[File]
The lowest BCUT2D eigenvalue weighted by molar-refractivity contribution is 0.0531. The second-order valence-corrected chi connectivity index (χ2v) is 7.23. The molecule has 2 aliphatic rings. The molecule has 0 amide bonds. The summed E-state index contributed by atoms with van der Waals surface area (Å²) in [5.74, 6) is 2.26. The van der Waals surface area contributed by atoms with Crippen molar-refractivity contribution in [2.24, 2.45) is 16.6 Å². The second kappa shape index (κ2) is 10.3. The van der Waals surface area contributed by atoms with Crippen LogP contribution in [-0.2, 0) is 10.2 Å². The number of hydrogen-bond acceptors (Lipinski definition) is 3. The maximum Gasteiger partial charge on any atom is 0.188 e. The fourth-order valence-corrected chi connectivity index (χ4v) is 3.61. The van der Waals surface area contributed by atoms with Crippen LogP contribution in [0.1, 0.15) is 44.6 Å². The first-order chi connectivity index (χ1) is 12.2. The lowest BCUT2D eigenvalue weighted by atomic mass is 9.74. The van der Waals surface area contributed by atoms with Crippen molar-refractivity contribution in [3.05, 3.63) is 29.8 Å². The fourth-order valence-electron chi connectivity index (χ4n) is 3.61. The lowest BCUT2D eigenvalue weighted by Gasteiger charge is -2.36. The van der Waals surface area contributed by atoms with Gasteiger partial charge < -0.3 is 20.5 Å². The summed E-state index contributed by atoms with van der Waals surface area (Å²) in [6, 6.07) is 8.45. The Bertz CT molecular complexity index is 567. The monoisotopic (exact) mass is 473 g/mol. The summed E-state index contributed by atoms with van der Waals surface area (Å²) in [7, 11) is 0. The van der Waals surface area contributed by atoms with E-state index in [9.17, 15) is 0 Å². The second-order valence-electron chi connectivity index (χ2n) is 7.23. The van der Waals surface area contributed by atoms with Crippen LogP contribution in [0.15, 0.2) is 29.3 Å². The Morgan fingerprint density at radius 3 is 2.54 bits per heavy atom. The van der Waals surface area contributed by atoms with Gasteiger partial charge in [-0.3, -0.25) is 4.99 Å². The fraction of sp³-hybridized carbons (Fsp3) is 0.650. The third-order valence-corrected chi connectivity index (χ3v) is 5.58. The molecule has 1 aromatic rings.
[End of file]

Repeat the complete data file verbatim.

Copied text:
The lowest BCUT2D eigenvalue weighted by molar-refractivity contribution is 0.0531. The second-order valence-corrected chi connectivity index (χ2v) is 7.23. The molecule has 2 aliphatic rings. The molecule has 0 amide bonds. The summed E-state index contributed by atoms with van der Waals surface area (Å²) in [5.74, 6) is 2.26. The van der Waals surface area contributed by atoms with Crippen molar-refractivity contribution in [2.24, 2.45) is 16.6 Å². The second kappa shape index (κ2) is 10.3. The van der Waals surface area contributed by atoms with Crippen LogP contribution in [-0.2, 0) is 10.2 Å². The number of hydrogen-bond acceptors (Lipinski definition) is 3. The maximum Gasteiger partial charge on any atom is 0.188 e. The fourth-order valence-corrected chi connectivity index (χ4v) is 3.61. The van der Waals surface area contributed by atoms with Crippen LogP contribution in [0.1, 0.15) is 44.6 Å². The first-order chi connectivity index (χ1) is 12.2. The lowest BCUT2D eigenvalue weighted by atomic mass is 9.74. The van der Waals surface area contributed by atoms with Crippen molar-refractivity contribution in [3.05, 3.63) is 29.8 Å². The fourth-order valence-electron chi connectivity index (χ4n) is 3.61. The lowest BCUT2D eigenvalue weighted by Gasteiger charge is -2.36. The van der Waals surface area contributed by atoms with Gasteiger partial charge < -0.3 is 20.5 Å². The summed E-state index contributed by atoms with van der Waals surface area (Å²) in [6, 6.07) is 8.45. The Bertz CT molecular complexity index is 567. The monoisotopic (exact) mass is 473 g/mol. The summed E-state index contributed by atoms with van der Waals surface area (Å²) in [7, 11) is 0. The van der Waals surface area contributed by atoms with E-state index in [9.17, 15) is 0 Å². The second-order valence-electron chi connectivity index (χ2n) is 7.23. The van der Waals surface area contributed by atoms with Crippen LogP contribution in [0.15, 0.2) is 29.3 Å². The Morgan fingerprint density at radius 3 is 2.54 bits per heavy atom. The van der Waals surface area contributed by atoms with Gasteiger partial charge in [-0.3, -0.25) is 4.99 Å². The fraction of sp³-hybridized carbons (Fsp3) is 0.650. The third-order valence-corrected chi connectivity index (χ3v) is 5.58. The molecule has 1 aromatic rings.